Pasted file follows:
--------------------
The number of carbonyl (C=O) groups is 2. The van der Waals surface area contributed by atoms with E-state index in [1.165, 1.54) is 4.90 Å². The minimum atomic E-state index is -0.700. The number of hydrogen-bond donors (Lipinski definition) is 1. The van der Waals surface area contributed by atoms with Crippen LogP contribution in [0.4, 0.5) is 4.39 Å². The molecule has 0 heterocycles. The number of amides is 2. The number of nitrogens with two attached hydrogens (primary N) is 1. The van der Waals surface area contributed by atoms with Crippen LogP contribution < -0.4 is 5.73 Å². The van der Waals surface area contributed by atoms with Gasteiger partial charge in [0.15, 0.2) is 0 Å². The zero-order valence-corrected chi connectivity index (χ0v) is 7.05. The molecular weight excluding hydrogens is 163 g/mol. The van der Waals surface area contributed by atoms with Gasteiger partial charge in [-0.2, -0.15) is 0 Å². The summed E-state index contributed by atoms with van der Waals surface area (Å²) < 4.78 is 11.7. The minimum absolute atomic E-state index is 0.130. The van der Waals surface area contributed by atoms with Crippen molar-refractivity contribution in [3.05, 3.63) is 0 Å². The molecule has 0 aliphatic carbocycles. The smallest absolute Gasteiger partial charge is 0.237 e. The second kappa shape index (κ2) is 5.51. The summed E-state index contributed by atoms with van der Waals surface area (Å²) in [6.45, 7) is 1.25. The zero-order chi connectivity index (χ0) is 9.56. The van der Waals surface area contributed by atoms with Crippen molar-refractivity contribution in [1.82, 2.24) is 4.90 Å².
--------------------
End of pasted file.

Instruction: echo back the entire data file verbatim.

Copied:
The number of carbonyl (C=O) groups is 2. The van der Waals surface area contributed by atoms with E-state index in [1.165, 1.54) is 4.90 Å². The minimum atomic E-state index is -0.700. The number of hydrogen-bond donors (Lipinski definition) is 1. The van der Waals surface area contributed by atoms with Crippen LogP contribution in [0.4, 0.5) is 4.39 Å². The molecule has 0 heterocycles. The number of amides is 2. The number of nitrogens with two attached hydrogens (primary N) is 1. The van der Waals surface area contributed by atoms with Crippen LogP contribution < -0.4 is 5.73 Å². The van der Waals surface area contributed by atoms with Gasteiger partial charge in [0.15, 0.2) is 0 Å². The zero-order valence-corrected chi connectivity index (χ0v) is 7.05. The molecular weight excluding hydrogens is 163 g/mol. The van der Waals surface area contributed by atoms with Gasteiger partial charge in [-0.2, -0.15) is 0 Å². The summed E-state index contributed by atoms with van der Waals surface area (Å²) < 4.78 is 11.7. The minimum absolute atomic E-state index is 0.130. The van der Waals surface area contributed by atoms with Crippen molar-refractivity contribution in [3.05, 3.63) is 0 Å². The molecule has 0 aliphatic carbocycles. The smallest absolute Gasteiger partial charge is 0.237 e. The second kappa shape index (κ2) is 5.51. The summed E-state index contributed by atoms with van der Waals surface area (Å²) in [6.45, 7) is 1.25. The zero-order chi connectivity index (χ0) is 9.56. The van der Waals surface area contributed by atoms with Crippen molar-refractivity contribution in [1.82, 2.24) is 4.90 Å².